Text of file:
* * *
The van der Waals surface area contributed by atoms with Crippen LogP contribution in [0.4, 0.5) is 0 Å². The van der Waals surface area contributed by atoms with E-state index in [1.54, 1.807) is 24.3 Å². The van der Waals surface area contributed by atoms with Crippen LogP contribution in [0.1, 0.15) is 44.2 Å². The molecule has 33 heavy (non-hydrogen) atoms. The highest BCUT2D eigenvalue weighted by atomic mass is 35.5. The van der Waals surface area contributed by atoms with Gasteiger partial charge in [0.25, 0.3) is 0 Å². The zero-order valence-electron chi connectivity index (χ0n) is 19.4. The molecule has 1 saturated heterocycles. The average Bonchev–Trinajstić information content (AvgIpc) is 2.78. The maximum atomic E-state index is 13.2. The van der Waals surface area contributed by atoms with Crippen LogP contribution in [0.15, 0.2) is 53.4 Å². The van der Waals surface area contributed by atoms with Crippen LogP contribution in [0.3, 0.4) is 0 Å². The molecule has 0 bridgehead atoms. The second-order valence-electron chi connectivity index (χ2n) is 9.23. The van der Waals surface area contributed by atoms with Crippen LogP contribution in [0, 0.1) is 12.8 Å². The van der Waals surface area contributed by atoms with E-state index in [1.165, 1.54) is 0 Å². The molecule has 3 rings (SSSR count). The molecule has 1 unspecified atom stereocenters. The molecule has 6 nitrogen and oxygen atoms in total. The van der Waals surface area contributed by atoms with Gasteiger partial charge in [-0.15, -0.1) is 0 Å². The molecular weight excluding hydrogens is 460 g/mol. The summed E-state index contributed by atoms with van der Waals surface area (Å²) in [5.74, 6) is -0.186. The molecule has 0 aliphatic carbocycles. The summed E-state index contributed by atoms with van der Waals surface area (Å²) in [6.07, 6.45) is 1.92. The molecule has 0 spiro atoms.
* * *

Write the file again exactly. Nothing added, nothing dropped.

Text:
The van der Waals surface area contributed by atoms with Crippen LogP contribution in [0.4, 0.5) is 0 Å². The van der Waals surface area contributed by atoms with E-state index in [1.54, 1.807) is 24.3 Å². The van der Waals surface area contributed by atoms with Crippen LogP contribution in [0.1, 0.15) is 44.2 Å². The molecule has 33 heavy (non-hydrogen) atoms. The highest BCUT2D eigenvalue weighted by atomic mass is 35.5. The van der Waals surface area contributed by atoms with Gasteiger partial charge in [0.25, 0.3) is 0 Å². The zero-order valence-electron chi connectivity index (χ0n) is 19.4. The molecule has 1 saturated heterocycles. The average Bonchev–Trinajstić information content (AvgIpc) is 2.78. The maximum atomic E-state index is 13.2. The van der Waals surface area contributed by atoms with Crippen LogP contribution in [0.15, 0.2) is 53.4 Å². The van der Waals surface area contributed by atoms with Crippen LogP contribution in [0.3, 0.4) is 0 Å². The molecule has 0 bridgehead atoms. The second-order valence-electron chi connectivity index (χ2n) is 9.23. The van der Waals surface area contributed by atoms with Crippen LogP contribution in [0, 0.1) is 12.8 Å². The van der Waals surface area contributed by atoms with E-state index in [1.165, 1.54) is 0 Å². The molecule has 3 rings (SSSR count). The molecule has 1 unspecified atom stereocenters. The molecule has 6 nitrogen and oxygen atoms in total. The van der Waals surface area contributed by atoms with Gasteiger partial charge in [-0.15, -0.1) is 0 Å². The molecular weight excluding hydrogens is 460 g/mol. The summed E-state index contributed by atoms with van der Waals surface area (Å²) in [5.74, 6) is -0.186. The molecule has 0 aliphatic carbocycles. The summed E-state index contributed by atoms with van der Waals surface area (Å²) in [6.07, 6.45) is 1.92. The molecule has 0 spiro atoms.